will find free and Complete Lesson Plans
with Answer Keys on the following U.S. tribes: Apache, Blackfeet, Cherokee, Choctaw, Crow, Iroquois, Kwakiutl, Mohawk
(read about the fascinating “Sky Walkers”) Navajo
, Shawnee, Sioux
, and Zuni.
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Sci-Fi, Mysticism and Tragedy Indian Youth Literature Awards…ICTMN
O’siyo. In the past we’ve posted about children’s literature. Now it’s time to review Native books in the young adult category. Here are some great reads selected for The American Indian Youth Literature Awards for 2014.
“Mysticism, science fiction and tragedy mark the 2014 American Indian Youth Literature Awards from the American Indian Library Association, with Tomson Highway, Joseph Bruchac and Tim Tingle all winning honors this year. The American Indian Youth Literature Awards, presented every other year, seek “to identify and honor the very best writing and illustrations by and about American Indians,” the library association said in a media release. “Books selected to receive the award will present American Indians in the fullness of their humanity in the present and past contexts.”
The beautiful Award medallion Seal designed by Corwin Clairmont (Salish) Beaded by Linda King (Salish). Flickr- htomren.
Caribou Song by Tomson Highway and illustrated by John Rombough.
Caribou Song, Atihko Oonagamoon, written by Tomson Highway and illustrated by John Rombough (Fifth House, 2012) won for best picture book;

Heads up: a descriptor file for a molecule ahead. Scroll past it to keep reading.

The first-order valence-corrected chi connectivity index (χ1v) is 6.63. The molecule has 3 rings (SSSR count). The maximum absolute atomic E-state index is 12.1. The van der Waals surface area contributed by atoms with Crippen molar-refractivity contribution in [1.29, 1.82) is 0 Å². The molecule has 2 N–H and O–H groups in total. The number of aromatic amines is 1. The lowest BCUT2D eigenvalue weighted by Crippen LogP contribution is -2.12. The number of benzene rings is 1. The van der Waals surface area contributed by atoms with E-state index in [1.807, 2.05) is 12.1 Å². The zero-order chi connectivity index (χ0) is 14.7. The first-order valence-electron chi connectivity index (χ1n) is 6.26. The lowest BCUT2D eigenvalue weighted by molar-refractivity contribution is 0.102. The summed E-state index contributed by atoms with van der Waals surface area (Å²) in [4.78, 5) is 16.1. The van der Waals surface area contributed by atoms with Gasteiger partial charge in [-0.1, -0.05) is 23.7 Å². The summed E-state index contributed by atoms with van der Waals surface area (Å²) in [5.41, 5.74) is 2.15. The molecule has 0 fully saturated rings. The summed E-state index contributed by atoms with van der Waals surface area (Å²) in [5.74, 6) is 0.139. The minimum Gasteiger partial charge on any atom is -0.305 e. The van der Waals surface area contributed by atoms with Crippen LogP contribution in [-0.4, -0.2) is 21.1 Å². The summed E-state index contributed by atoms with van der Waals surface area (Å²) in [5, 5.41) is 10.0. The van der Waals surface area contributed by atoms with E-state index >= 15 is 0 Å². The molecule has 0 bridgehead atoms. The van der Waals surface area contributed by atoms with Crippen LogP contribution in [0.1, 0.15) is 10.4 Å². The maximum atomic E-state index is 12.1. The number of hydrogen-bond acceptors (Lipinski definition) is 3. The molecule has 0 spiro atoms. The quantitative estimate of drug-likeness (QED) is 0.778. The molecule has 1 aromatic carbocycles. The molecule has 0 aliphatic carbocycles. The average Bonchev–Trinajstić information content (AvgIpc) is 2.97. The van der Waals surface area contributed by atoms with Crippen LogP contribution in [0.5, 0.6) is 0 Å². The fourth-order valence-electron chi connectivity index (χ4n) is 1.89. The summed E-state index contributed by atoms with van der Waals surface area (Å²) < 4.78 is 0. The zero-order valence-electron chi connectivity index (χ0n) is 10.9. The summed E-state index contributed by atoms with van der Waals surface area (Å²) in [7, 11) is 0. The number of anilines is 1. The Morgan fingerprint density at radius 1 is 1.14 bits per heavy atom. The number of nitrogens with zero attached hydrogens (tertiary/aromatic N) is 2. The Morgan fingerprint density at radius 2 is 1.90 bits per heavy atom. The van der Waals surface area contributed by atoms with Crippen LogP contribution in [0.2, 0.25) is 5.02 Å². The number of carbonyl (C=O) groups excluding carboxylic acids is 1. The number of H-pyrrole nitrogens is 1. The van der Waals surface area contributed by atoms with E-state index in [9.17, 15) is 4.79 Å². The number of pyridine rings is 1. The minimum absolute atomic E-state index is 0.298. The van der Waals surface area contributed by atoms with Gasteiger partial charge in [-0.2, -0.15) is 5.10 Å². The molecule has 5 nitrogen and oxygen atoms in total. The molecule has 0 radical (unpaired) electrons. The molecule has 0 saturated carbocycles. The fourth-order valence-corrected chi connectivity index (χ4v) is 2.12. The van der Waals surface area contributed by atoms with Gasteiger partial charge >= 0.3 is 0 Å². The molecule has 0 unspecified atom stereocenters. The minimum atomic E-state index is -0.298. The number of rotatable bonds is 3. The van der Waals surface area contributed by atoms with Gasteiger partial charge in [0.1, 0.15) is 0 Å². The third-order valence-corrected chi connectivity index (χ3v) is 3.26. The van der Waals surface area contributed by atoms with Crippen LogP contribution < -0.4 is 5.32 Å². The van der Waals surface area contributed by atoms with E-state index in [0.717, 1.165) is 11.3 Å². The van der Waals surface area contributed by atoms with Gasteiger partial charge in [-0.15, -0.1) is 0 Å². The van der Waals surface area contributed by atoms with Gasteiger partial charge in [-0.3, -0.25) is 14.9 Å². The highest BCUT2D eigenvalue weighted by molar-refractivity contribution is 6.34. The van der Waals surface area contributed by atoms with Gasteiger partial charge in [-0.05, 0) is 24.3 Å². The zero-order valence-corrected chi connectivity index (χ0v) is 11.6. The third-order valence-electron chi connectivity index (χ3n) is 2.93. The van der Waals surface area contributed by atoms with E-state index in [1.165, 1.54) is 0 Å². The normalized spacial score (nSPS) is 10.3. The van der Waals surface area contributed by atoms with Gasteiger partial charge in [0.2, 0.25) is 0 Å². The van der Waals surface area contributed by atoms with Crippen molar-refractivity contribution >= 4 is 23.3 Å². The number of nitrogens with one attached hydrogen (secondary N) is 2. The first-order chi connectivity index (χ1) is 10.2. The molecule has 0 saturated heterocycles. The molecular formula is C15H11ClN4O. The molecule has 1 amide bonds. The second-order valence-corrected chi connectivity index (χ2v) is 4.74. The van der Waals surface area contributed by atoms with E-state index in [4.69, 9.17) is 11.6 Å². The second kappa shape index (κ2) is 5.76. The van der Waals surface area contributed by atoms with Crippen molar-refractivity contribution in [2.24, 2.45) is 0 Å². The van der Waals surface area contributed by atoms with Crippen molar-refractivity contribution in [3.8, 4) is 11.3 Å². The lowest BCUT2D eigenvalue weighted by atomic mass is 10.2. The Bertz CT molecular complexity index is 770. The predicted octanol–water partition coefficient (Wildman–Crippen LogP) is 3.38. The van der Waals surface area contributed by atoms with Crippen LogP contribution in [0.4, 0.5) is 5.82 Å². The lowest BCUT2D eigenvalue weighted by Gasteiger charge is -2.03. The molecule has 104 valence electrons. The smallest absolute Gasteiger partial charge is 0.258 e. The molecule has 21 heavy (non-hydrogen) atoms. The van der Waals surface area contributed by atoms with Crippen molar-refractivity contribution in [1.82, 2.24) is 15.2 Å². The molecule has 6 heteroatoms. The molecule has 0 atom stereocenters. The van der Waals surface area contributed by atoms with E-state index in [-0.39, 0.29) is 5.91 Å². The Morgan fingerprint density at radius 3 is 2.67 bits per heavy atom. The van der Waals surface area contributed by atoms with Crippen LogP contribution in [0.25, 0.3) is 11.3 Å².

“Joe and Cody are young Cree brothers who follow the caribou all year long, tucked into their dog sled with Mama and Papa. To entice the wandering caribou, Joe plays his accordion and Cody dances. They are so involved with their dancing and music that they don’t hear the roaring of the approaching herd of caribou. Bursting upon the boys, ten thousand animals fill the meadow. Joe is surrounded and can barely see Cody a short distance away. And neither of the boys can see their parents. And yet what should be a moment of terror turns into something mystical and magical, as the boys open their arms and their hearts to embrace the caribou spirit.”
How I Became a Ghost- A Choctaw Trail of Tears Story by Tim Tingle.
Tim Tingle’s How I Became a Ghost: A Choctaw Trail of Tears Story
(The Roadrunner Press, 2013) won in the Middle School category, and Bruchac’s graphic novel Killer of Enemies (Tu Books, 2013) received the Young Adult award.
“How I Became a Ghost is a tragic tale that gives life to Choctaw walking the Trail of Tears, and then takes it away. Its protagonist is Isaac, a Choctaw boy who does not survive the long walk.”
Danny Blackgoat, Navajo Prisoner by Tim Tingle.
Danny Blackgoat, Navajo Prisoner, also by Tingle (7th Generation, 2013) was noted in the Middle School category.